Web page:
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State v. St. Laurent

Intermediate Court of Appeals of Hawai'i

February 17, 2015

STATE OF HAWAI'I, Plaintiff-Appellee,
v.
KIMO KAHALA ST. LAURENT, Defendant-Appellant

Editorial Note:

This decision is published in table format in the Pacific and Hawai'i reporter.

APPEAL FROM THE CIRCUIT COURT OF THE FIFTH CIRCUIT. CR. NO. 11-1-0031.

On the briefs: Taryn R. Tomasa, Deputy Public Defender, for Defendant-Appellant.

Charles A. Foster, Deputy Prosecuting Attorney, County of Kaua'i, for Plaintiff-Appellee.

By: Nakamura, C.J., Fujise and Reifurth, JJ.

SUMMARY DISPOSITION ORDER

Defendant-Appellant Kimo Kahala St. Laurent (St. Laurent) appeals from the January 11, 2012 Judgment of Conviction and Probation Sentence entered by the Circuit Court of the Fifth Circuit (Circuit Court).[1]

On appeal, St. Laurent maintains that the Circuit Court erred in denying his Motion to Suppress Evidence. St. Laurent argues that this denial was in error based on the Circuit Court's erroneous finding that the search warrant issued described the subject residence with sufficient particularity and that there was sufficient probable cause to issue the search warrant.

After a careful review of the record, the issues raised and arguments made by the parties, and the applicable authority, we resolve St. Laurent's points on appeal as follows and affirm.

1. The search warrant was supported by probable cause.

Under the safeguards of the fourth amendment to the United States Constitution and article I, section 7 of the Hawai'i Constitution, all arrests and searches must be based upon probable cause.
Probable cause exists when the facts and circumstances within one's knowledge and of which one has reasonably trustworthy information are sufficient in themselves to warrant a person of reasonable caution to believe that an offense has been committed. Direct evidence, however, is not necessary for a probable cause determination by the [judge]. The issuance of a search warrant is prohibited except upon a finding of probable cause supported by oath or affirmation.

State v. Navas, 81 Hawai'i 113, 115-16, 913 P.2d 39, 41-42 (1996) (citations and footnotes omitted). The appellate court will review whether the search warrant presented probable cause de novo. Id., at 123, 913 P.2d at 49. Here, there was probable cause to issue the warrant. St. Laurent does not dispute the Circuit Court's findings that on two occasions the police, through the use of a cooperating source (CS), conducted two controlled purchases of methamphetamine from Kaikane Sherman (Sherman) from within the residence located at 2863 Aukoi Street. St. Laurent does not dispute that this information was provided to the issuing judge.

St. Laurent's argument that probable cause was lacking because it " failed to establish any basis from which [officer/affiant] could conclude that. .. Sherman was dealing drugs from his residence" is without merit. The affidavit in support of the application contains the averment that the officer received a tip from her CS that Sherman was distributing methamphetamine from " his residence on Aukoi Street in Lihu'e." In any event, St. Laurent provides no authority for the proposition that, where there is reliable information that the target of the search is conducting hand-to-hand sales of illicit drugs from within a given location, there must also be evidence that the location is his residence to establish probable cause, and we find none.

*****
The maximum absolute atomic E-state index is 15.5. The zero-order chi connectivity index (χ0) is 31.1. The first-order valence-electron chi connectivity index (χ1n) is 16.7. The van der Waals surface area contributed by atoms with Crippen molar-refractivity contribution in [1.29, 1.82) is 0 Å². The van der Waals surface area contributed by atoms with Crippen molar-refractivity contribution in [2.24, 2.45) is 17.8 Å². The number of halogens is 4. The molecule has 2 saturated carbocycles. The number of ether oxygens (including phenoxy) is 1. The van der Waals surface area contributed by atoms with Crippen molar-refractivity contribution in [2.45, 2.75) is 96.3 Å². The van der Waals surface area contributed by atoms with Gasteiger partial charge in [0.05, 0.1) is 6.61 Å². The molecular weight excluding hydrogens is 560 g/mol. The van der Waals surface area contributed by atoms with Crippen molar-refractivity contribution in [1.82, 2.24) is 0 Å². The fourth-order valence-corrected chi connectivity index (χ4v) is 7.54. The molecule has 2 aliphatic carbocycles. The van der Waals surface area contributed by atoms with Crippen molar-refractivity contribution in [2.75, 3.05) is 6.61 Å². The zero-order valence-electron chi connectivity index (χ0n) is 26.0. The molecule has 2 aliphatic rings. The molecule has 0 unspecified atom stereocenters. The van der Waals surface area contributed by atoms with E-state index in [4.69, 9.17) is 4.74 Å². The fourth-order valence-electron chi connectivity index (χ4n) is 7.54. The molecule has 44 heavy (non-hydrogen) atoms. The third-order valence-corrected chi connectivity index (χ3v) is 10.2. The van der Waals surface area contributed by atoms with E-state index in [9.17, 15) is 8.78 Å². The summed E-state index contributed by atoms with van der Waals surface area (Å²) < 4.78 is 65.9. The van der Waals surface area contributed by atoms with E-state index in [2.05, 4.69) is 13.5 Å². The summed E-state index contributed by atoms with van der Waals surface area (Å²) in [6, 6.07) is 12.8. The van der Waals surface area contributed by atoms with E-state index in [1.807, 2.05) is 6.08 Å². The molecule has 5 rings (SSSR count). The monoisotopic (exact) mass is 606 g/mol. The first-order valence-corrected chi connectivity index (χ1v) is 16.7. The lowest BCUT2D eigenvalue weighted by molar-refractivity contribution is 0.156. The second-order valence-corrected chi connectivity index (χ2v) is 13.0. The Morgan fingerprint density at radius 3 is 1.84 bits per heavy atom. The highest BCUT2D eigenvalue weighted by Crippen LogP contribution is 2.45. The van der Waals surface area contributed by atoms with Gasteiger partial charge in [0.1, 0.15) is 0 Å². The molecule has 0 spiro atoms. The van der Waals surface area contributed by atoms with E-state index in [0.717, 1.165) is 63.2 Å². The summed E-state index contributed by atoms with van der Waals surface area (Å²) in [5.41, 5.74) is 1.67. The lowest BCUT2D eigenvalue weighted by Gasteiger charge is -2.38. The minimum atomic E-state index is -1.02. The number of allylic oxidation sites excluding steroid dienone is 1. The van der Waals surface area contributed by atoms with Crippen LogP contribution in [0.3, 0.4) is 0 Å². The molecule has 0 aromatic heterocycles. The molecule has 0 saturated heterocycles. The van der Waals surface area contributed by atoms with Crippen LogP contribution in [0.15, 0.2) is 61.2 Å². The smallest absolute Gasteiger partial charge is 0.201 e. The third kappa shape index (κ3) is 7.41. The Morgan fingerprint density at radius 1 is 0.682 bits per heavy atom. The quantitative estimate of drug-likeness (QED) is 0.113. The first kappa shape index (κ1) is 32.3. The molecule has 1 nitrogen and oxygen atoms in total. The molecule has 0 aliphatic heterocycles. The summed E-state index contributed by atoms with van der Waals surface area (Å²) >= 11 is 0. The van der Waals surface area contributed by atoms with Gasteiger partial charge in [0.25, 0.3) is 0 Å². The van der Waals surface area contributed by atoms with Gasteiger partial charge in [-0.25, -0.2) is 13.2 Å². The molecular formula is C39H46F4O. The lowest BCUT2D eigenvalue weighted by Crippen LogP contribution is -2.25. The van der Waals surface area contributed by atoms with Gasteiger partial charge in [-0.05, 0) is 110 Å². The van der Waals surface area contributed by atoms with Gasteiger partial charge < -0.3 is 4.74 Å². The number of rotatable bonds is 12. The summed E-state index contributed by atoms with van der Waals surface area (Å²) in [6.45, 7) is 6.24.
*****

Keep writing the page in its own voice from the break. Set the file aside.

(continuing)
2. St. Laurent's second point that the affidavit in support of the search warrant contained false information, and without the false information it failed to establish probable cause, is equally without merit. For this point, St. Laurent again relies on his position that Sherman did not " reside" at 2863 Aukoi Street. St. Laurent points to no evidence that the officer/affiant had information, at the time of the submission of the warrant application, that Sherman did not reside at the target residence. Again, to the contrary, the officer averred that information given to her by her CS was that the target property was Sherman's residence.[2] Nevertheless, as it was not necessary to the determination of probable cause for a warrant to search Sherman or the target property from which Sherman distributed drugs that he live at the residence, the averments regarding his residency could be excised without undermining the sufficiency of the remaining information underlying the finding of probable cause. See State v. Sepa, 72 Haw. 141, 144, 808 P.2d 848, 850 (1991) ( " [O]nce a defendant establishes that an affidavit supporting a search warrant contains material misstatements of fact, the reviewing court must determine whether the affidavit's content, with the false material omitted, is sufficient to establish probable cause." )

Based on the foregoing, the January 11, 2012 Judgment of Conviction and Probation Sentence entered by the Circuit Court of the Fifth Circuit is affirmed.


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